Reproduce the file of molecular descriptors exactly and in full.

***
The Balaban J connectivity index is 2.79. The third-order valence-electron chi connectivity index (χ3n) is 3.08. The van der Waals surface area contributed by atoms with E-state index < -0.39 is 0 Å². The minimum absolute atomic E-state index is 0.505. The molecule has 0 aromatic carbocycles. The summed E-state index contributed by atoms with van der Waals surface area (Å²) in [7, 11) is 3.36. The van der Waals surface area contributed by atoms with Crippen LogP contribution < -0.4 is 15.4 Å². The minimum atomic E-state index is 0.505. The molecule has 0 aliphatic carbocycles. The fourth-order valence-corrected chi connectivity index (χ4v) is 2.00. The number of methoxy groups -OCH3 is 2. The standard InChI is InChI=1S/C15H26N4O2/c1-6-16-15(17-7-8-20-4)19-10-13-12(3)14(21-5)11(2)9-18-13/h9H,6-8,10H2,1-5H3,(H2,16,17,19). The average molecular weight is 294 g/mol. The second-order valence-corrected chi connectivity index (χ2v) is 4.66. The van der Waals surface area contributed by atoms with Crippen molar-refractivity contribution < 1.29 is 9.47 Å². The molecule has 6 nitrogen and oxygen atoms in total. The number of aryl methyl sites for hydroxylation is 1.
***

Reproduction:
The Balaban J connectivity index is 2.79. The third-order valence-electron chi connectivity index (χ3n) is 3.08. The van der Waals surface area contributed by atoms with E-state index < -0.39 is 0 Å². The minimum absolute atomic E-state index is 0.505. The molecule has 0 aromatic carbocycles. The summed E-state index contributed by atoms with van der Waals surface area (Å²) in [7, 11) is 3.36. The van der Waals surface area contributed by atoms with Crippen LogP contribution < -0.4 is 15.4 Å². The minimum atomic E-state index is 0.505. The molecule has 0 aliphatic carbocycles. The fourth-order valence-corrected chi connectivity index (χ4v) is 2.00. The number of methoxy groups -OCH3 is 2. The standard InChI is InChI=1S/C15H26N4O2/c1-6-16-15(17-7-8-20-4)19-10-13-12(3)14(21-5)11(2)9-18-13/h9H,6-8,10H2,1-5H3,(H2,16,17,19). The average molecular weight is 294 g/mol. The second-order valence-corrected chi connectivity index (χ2v) is 4.66. The van der Waals surface area contributed by atoms with Crippen molar-refractivity contribution < 1.29 is 9.47 Å². The molecule has 6 nitrogen and oxygen atoms in total. The number of aryl methyl sites for hydroxylation is 1.